Business

  • April storms lead to first billion-dollar losses of 2014

    The outbreak of severe weather throughout the United States and other parts of the world in April will prove to have caused the largest economic losses since 2013, according to a report. During the month in the United States, at least 39 people were killed and 250 injured amid nearly 70 confirmed tornado touchdowns, which occurred across more than 20 states in the Plains, Mississippi Valley, Southeast, Midwest, and Mid-Atlantic.

  • Research reconfirms that public investment in scientific research promotes growth

    New and independent research has reconfirmed and quantified some of the economic and societal benefits of public investment in scientific research. The report says that for every £1 spent by the U.K. government on R&D, private sector R&D output rises by 20p per year in perpetuity, by raising the level of the U.K. knowledge base.

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  • Leaders of Chinese city delay alerting residents to deadly radiation risk

    Authorities in the East China city of Nanjing delayed,for thirty-six hours, notifying residents about the loss of deadly isotope iridium-192 pellets at a local industrial plant. The pellets disappeared on Wednesday, and plant officials informed government authorities on Thursday – but did not inform city residents until Saturday. The extremely toxic pellets, the size of beans, were found the following Saturday in an open field one kilometer from the plant. The plant management detained four employees at the plant on Sunday for violating radioactive work regulations and storage rules, and they are likely to face criminal charges.The plant is using the isotope to find flaws in metal components.

  • Improving gloves to enhance first responders’ safety

    Firefighters wear protective gloves called “structure gloves” to keep their hands safe on the job. The structure gloves currently used by firefighters, however, are not designed for the precision movements first responders must perform. There are many different types of structure gloves available, but none fully satisfies modern firefighters’ needs. Today’s compact tools often have small buttons that require nimble movements. Bulky gloves can make it difficult for firefighters to complete simple tasks without removing their gloves and compromising their safety. As advanced textile technology and materials continue to develop, the science behind firefighter structure gloves has adapted.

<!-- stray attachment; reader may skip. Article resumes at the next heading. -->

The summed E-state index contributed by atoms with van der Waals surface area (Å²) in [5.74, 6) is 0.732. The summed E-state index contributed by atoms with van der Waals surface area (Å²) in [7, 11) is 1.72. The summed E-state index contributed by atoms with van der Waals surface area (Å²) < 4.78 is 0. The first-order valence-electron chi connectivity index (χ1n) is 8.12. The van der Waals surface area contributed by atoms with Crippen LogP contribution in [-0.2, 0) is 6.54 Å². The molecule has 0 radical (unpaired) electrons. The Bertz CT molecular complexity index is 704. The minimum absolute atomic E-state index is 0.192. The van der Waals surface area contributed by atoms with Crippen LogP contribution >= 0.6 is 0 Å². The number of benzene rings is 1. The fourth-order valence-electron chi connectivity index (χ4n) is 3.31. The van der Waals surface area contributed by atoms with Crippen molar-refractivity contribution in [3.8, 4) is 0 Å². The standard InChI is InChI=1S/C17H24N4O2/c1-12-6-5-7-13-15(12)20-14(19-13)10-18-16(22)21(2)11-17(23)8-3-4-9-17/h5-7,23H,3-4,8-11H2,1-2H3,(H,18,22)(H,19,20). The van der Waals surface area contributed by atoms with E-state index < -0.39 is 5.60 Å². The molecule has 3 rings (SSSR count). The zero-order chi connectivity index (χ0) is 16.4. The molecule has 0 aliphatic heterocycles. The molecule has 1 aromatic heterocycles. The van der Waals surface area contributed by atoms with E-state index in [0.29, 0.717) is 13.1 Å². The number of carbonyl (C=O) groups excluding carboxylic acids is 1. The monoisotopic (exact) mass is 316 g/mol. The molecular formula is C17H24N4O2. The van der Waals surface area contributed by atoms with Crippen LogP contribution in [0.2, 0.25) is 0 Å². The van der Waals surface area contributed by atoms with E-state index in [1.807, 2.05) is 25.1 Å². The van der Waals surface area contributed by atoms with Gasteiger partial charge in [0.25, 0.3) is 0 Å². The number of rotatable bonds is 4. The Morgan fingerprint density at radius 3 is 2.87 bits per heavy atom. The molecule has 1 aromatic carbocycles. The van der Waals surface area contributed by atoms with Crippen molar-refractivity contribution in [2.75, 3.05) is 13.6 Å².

• Limiting methane emissions would more quickly affect climate than limiting CO2

    When discussing climate change, scientists point to “radiative forcing,” a measure of trapped heat in Earth’s atmosphere from man-made greenhouse gases. The current role of methane looms large, they say, contributing over 40 percent of current radiative forcing from all greenhouse gases. The role of methane as a driver of global warming is even more critical than this 40 percent value might indicate, they note, since the climate system responds much more quickly to reducing methane than to reducing carbon dioxide. The implication is that while it is true that in order to slow, or even reverse, global warming we must limit emissions of both carbon dioxide and methane, it makes more sense to concentrate now on limiting methane emissions because reducing methane emissions would buy society some critical decades of lower temperatures.

  • Behind the Boko Haram headlines, slavery in Africa is the real crisis

    The mass kidnapping of schoolgirls by terrorist group Boko Haram in Nigeria is neither a new nor rare occurrence. Boko Haram has been active in Nigeria for five years and is just the tip of the iceberg when it comes to Africa’s slavery crisis. In Nigeria, there are tens of thousands of people bought and sold every year, according to Africa experts. The majority are children: in 2003, the International Labor Organization estimated that as many as six million Nigerian children had been trafficked at some time in their lives. In Africa as a whole, the scale of the problem is vast and far beyond the resources currently allocated to fight it, let alone sufficient to help victims. Experts estimate that $1.6 billion profit (an amount larger than the GDP of eight African countries last year) derives from African and Middle Eastern slavery annually.

  • Large areas of Plains states now drier than during Dust Bowl

    As a result of the drought conditions that have largely remained a constant since 2011, parts of the Texas and Oklahoma panhandles, as well as northeastern New Mexico and southeaster Colorado, are now drier than they were during the infamous Dust Bowl of the 1930s. While experts explain that the possibility of another Dust Bowl is not likely due to modern farming and irrigation techniques which have been enacted as a response in the 1930s, greater erosion due to drought and wind has resulted in a number of vicious dust storms.